Thursday, September 13, 2012

Site Replacement


Peace Corps is most effective when new volunteers replace old ones, building a legacy of interaction with the USA in a small community.

My input group had around 70 volunteers because Peace Corps was receiving excellent funding at the time of our recruitment. Our large group expanded the presence of Peace Corps in Rwanda. Most of our sites (the villages where we work), had never seen a volunteer before.

However, once I was installed at my site, I learned that the input groups of future years would be smaller, around 20-30 volunteers per year. Some of the sites which had never seen an American before might not see one again anytime soon, and their Peace Corps experience would be just another bizarre interruption from the western world. That is why, until today, volunteers have been waiting anxiously, hoping to hear that they will receive a replacement at their site.


I received a text message yesterday that was written in Kinyarwanda and addressed to my headmistress. I could tell that it was about site replacement, but couldn’t determine the result. I didn't get a follow-up message in English, but I didn't hurry to ask about it because I was afraid of hearing bad news. I slept on it for a night.

Not being replaced would have a small impact on my life, but it would be a big disappointment for my school and community. My headmistress had asked me last week: if they could pay me next year, would I stay? In light of this, it would be incredibly saddening to hear that there would be no volunteer here when there was so much interest in having one.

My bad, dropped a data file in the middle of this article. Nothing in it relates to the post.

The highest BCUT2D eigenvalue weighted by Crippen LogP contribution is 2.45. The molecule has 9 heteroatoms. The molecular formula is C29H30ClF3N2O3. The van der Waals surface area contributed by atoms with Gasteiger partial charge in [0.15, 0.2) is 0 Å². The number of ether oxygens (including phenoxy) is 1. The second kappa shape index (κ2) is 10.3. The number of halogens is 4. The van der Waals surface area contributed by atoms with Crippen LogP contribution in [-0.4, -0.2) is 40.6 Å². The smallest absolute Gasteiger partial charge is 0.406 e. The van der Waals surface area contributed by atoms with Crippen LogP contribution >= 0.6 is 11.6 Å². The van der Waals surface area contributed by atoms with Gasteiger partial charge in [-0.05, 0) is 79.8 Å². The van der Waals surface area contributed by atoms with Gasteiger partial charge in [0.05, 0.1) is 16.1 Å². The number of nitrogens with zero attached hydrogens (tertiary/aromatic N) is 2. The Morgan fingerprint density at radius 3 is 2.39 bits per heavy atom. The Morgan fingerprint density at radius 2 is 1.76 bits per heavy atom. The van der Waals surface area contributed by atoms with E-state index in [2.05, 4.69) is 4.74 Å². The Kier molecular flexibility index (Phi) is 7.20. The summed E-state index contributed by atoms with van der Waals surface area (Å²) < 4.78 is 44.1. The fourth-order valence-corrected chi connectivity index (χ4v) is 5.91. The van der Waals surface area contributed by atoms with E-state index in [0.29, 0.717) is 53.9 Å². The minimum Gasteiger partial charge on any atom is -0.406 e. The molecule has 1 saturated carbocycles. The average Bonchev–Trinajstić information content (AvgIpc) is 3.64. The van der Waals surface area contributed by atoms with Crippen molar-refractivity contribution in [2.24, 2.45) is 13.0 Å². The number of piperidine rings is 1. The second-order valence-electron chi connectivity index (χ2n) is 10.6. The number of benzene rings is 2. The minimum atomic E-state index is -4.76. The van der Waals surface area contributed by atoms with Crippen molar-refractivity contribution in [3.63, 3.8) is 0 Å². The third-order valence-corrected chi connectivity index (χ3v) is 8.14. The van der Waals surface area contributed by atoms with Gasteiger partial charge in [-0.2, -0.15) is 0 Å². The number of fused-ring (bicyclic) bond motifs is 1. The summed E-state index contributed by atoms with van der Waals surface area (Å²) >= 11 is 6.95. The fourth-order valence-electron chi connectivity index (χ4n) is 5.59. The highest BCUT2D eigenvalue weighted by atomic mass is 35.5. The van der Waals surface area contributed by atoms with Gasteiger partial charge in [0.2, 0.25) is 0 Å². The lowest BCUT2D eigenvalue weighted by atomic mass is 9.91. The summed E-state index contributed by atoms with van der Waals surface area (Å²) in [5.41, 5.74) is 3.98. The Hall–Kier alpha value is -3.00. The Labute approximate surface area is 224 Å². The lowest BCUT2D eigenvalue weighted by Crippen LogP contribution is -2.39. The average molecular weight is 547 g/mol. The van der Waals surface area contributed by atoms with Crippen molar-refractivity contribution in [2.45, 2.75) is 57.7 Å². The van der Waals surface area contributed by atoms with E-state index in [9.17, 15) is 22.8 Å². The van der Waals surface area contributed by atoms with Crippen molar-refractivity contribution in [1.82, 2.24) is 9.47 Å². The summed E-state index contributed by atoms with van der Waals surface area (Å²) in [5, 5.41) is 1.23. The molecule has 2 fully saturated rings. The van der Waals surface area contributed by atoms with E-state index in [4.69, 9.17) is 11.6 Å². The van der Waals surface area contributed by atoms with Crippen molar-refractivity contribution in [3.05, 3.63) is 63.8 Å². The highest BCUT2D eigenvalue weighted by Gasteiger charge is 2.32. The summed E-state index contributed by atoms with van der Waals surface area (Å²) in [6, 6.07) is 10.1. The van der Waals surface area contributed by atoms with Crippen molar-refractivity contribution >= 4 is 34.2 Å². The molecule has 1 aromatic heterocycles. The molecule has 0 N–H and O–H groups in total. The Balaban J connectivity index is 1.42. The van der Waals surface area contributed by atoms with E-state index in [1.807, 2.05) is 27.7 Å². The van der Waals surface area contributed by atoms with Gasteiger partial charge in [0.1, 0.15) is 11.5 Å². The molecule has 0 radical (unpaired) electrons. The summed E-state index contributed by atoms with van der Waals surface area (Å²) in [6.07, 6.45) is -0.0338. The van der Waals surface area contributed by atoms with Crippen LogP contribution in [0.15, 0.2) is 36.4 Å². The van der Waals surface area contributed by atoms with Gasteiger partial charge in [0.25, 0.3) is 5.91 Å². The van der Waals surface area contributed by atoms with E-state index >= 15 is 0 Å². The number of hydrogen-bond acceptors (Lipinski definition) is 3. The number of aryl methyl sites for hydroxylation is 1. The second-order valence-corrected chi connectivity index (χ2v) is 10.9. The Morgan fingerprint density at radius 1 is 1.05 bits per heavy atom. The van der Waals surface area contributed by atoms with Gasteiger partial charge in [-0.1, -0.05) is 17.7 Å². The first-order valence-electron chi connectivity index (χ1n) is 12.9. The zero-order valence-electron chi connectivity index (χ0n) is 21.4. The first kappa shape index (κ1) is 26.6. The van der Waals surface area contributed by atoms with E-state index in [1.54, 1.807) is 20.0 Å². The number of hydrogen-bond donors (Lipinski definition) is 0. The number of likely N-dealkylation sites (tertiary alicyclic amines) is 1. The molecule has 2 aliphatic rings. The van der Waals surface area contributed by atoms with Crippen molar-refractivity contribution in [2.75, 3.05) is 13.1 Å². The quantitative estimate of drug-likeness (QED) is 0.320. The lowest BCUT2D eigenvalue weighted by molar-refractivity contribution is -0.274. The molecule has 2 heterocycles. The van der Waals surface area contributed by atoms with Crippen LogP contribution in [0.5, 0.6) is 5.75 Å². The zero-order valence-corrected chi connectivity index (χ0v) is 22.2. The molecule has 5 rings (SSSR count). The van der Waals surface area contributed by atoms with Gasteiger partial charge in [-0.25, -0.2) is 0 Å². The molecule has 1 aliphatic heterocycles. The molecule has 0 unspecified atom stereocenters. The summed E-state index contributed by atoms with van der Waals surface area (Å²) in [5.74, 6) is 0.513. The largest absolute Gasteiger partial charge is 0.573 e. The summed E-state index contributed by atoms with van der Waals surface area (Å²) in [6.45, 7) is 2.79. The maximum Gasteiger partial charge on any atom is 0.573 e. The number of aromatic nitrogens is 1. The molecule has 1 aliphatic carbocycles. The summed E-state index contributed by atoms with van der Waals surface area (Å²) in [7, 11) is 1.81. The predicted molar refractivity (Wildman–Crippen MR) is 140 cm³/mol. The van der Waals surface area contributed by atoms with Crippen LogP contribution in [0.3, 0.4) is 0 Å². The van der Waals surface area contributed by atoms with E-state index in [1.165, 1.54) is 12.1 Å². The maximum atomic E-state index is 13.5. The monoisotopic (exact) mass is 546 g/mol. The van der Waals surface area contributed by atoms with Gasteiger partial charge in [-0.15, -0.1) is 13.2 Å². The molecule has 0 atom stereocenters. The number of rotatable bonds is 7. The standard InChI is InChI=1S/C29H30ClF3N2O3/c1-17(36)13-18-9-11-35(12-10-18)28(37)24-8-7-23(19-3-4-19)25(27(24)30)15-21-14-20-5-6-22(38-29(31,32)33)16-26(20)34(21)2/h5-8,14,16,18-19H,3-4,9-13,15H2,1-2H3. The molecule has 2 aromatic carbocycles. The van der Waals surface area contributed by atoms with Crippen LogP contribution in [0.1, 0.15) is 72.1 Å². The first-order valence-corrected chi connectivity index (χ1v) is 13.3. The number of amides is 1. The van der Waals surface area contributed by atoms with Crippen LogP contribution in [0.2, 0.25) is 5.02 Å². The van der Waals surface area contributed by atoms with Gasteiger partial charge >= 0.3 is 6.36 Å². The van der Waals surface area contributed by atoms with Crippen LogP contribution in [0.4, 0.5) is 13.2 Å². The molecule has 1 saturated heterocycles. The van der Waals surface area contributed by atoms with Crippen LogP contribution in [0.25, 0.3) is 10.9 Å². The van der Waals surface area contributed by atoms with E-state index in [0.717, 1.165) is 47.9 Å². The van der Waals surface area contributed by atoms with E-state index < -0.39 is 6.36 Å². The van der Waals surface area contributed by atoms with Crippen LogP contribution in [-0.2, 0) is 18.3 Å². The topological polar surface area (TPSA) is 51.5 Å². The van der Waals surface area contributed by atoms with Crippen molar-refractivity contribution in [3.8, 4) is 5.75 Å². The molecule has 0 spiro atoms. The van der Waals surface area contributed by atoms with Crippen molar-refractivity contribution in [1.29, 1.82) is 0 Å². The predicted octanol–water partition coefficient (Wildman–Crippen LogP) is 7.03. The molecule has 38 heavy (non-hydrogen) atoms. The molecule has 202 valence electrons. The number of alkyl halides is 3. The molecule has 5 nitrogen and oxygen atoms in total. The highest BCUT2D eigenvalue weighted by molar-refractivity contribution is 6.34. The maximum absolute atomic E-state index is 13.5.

Other volunteers began asking me about my replacement status, so eventually I texted my program director and asked.

Mibirizi will receive a replacement volunteer.

The next batch of volunteers will arrive in late September to begin their training. The training and program staff will decide which volunteers will go to which sites. After a volunteer is chosen for my site, I get to write them a letter about my site. This may be the only communication I have with the next volunteer, unless I participate in their training.

For those volunteers who didn't receive a replacement, the news isn’t entirely bad. Their villages will still be potential sites, and may receive a volunteer in the coming years. The extra sites are good for our program, too. If a volunteer has any problems at their first site—housing or safety problems, for example—Peace Corps can send them to one of the old sites, rather than having to send them home.

1 comment:

  1. With the end in sight it is my hope you've had an experience that will inform the rest of your life Ian. Well done to you.

    I've got some ideas on how to be active supporting Rwanda over the next few years. It should become clearer over the next week or so but, hopefully, I'm going to be fundraising to set up a building project. The only fly in the ointment will be if I can't get young people over there to help out. Then it would fall through and we'd pick somewhere else in Africa. The group I'm working with have been to Rwanda before though so I'm optimistic.

    Hey! As well as meeting some Americans the locals may get to meet a few Brits. :-)

    John Poulton

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